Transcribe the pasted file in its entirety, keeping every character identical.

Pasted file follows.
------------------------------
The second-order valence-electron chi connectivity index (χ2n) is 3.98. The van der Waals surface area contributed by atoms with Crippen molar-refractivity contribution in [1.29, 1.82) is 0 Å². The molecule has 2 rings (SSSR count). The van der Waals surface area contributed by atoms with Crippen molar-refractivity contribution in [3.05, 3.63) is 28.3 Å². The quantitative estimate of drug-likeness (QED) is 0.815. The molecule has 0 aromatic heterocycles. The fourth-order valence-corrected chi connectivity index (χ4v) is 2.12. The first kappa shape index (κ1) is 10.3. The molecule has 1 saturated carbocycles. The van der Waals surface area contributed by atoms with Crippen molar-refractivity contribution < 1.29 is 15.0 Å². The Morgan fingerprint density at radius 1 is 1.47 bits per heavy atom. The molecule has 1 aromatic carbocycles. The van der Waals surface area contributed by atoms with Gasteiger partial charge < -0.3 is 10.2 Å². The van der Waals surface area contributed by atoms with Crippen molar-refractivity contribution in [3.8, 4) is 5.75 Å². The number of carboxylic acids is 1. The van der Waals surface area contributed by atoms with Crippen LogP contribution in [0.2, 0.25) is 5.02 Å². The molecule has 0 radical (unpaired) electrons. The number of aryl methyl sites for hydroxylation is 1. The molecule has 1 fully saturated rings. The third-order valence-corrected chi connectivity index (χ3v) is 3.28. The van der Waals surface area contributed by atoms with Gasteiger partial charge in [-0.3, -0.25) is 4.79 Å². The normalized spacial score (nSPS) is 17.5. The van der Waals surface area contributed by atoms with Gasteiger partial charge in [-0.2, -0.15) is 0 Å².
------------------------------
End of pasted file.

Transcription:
The second-order valence-electron chi connectivity index (χ2n) is 3.98. The van der Waals surface area contributed by atoms with Crippen molar-refractivity contribution in [1.29, 1.82) is 0 Å². The molecule has 2 rings (SSSR count). The van der Waals surface area contributed by atoms with Crippen molar-refractivity contribution in [3.05, 3.63) is 28.3 Å². The quantitative estimate of drug-likeness (QED) is 0.815. The molecule has 0 aromatic heterocycles. The fourth-order valence-corrected chi connectivity index (χ4v) is 2.12. The first kappa shape index (κ1) is 10.3. The molecule has 1 saturated carbocycles. The van der Waals surface area contributed by atoms with Crippen molar-refractivity contribution < 1.29 is 15.0 Å². The Morgan fingerprint density at radius 1 is 1.47 bits per heavy atom. The molecule has 1 aromatic carbocycles. The van der Waals surface area contributed by atoms with Gasteiger partial charge < -0.3 is 10.2 Å². The van der Waals surface area contributed by atoms with Crippen molar-refractivity contribution in [3.8, 4) is 5.75 Å². The number of carboxylic acids is 1. The van der Waals surface area contributed by atoms with Crippen LogP contribution in [0.2, 0.25) is 5.02 Å². The molecule has 0 radical (unpaired) electrons. The number of aryl methyl sites for hydroxylation is 1. The molecule has 1 fully saturated rings. The third-order valence-corrected chi connectivity index (χ3v) is 3.28. The van der Waals surface area contributed by atoms with Gasteiger partial charge in [-0.3, -0.25) is 4.79 Å². The normalized spacial score (nSPS) is 17.5. The van der Waals surface area contributed by atoms with Gasteiger partial charge in [-0.2, -0.15) is 0 Å².